The Myth of American Religious Freedom

By David Sehat | Go to book overview

4
THE MORAL PURPOSE OF SLAVERY
AND ABOLITION

1.

The moral establishment was the creation of an active religious minority who believed that God had established moral norms and that it was incumbent upon them to enforce those norms through law. Yet the fairly obvious contradictions in Kent’s claim that “the duties and injunctions of the Christian religion” were “interwoven with the law of the land,” but that it was not an official religion, brought the moral establishment into constant dispute. Problems set in almost immediately, centered on the most contentious moral issue of the first half of the nineteenth century: slavery.1

Originally, there had been no disagreement. In the colonial period, supporters of slavery justified the institution by noting that African slaves were not Christian. As a colonial court ruled in 1694, “[Negroes] are heathens, and therefore a man may have property in them, and … the court, without averment made, will take notice that they are heathens.” Virginia, the first sustained North American British colony, followed this law, but there the equation of race with slavery was not immediate, though the equation of slavery with spiritual unfaithfulness was. As early as 1618 a blue law required each person to go to church on Sunday and on holy days. Any transgressor would have to “be a Slave the week following.” The next year a Dutch ship brought, in John Rolfe’s words, “twenty Negars” to the colony. Over the next fifty years, slavery became a racialized institution, justified by the non-Christian status of Africans. The legislature and the courts juxtaposed Christianity and whiteness with heathenism and blackness to muster support for slavery.2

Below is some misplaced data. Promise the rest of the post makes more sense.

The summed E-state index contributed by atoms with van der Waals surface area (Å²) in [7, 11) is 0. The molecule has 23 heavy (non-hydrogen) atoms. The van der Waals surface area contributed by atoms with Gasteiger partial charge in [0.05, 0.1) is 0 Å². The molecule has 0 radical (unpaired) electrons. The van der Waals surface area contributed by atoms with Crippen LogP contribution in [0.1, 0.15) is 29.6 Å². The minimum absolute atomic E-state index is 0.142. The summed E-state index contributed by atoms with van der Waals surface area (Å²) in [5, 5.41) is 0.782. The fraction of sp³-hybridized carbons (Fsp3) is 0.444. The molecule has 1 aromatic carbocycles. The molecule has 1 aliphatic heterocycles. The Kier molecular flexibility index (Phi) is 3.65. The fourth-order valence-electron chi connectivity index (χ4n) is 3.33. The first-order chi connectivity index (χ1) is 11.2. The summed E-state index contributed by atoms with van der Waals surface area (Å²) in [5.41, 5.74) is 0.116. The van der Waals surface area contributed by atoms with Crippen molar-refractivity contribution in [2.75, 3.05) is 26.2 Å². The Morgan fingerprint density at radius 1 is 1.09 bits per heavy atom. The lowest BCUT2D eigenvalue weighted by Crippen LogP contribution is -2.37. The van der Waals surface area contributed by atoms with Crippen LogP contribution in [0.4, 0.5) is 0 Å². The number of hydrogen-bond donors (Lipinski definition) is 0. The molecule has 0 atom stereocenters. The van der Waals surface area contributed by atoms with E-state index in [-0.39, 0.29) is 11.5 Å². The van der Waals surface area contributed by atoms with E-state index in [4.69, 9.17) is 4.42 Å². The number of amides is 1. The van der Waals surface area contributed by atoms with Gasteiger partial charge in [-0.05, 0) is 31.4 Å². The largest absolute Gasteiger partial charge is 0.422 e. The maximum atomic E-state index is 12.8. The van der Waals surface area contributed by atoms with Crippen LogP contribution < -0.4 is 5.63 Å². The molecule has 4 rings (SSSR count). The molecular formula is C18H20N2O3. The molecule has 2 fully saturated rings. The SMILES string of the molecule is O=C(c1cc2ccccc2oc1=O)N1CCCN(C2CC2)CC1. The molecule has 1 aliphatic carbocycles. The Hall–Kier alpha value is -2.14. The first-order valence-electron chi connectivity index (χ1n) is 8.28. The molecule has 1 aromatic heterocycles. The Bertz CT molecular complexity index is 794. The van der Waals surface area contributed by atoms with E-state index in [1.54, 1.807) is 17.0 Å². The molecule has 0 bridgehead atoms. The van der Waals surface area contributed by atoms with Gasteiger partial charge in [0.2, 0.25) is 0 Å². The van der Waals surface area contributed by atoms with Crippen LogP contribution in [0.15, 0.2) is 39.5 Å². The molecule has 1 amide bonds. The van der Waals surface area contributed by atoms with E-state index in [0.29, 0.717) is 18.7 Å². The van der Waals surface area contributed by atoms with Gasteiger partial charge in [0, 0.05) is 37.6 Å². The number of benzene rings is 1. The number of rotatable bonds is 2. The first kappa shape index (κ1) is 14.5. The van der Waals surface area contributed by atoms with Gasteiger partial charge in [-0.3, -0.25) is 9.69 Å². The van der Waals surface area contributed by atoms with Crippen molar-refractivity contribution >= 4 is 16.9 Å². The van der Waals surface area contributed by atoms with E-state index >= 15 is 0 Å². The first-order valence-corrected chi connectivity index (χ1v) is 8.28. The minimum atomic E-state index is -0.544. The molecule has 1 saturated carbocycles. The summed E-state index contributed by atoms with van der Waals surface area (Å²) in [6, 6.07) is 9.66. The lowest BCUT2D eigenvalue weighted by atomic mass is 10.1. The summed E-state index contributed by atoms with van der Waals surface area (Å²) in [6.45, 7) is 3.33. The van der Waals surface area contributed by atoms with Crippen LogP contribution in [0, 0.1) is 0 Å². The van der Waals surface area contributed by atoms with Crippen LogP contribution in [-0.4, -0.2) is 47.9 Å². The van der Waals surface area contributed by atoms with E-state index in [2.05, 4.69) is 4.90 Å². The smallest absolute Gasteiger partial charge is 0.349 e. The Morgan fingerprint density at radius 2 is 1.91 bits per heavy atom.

Yet as some African slaves converted to Christianity, race became the primary legal justification for slavery, though many continued to believe that Africans’ legacy of heathenish barbarism justified their enslavement. This

-73-

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The Myth of American Religious Freedom
Table of contents

Table of contents

  • Title Page iii
  • Contents v
  • Preface vii
  • Introduction - The Myth of American Religious Freedom 1
  • Part I - Moral Law 11
  • 1 - Contested Liberties 13
  • 2 - A Godless Government? 31
  • 3 - The Moral Establishment 51
  • Part II - Challengers 71
  • 4 - The Moral Purpose of Slavery and Abolition 73
  • 5 - Moral Reproduction and the Family 97
  • Part III - Retrenchment 109
  • 6 - Morals, Citizenship, and Segregation 111
  • 7 - Women’s Rights, Woman’s Individuality, and the Bible 133
  • 8 - Religion, Morals, and Law 155
  • Part IV - Fragmentation 181
  • 9 - A Conflict of Authorities 183
  • 10 - Liberal and Conservative Moral Visions 205
  • 11 - The Liberal Moment 227
  • 12 - A Moral Majority? 255
  • Conclusion- Moral Maximalism - And Religious Control 283
  • Acknowledgments 293
  • Notes 297
  • Index 343
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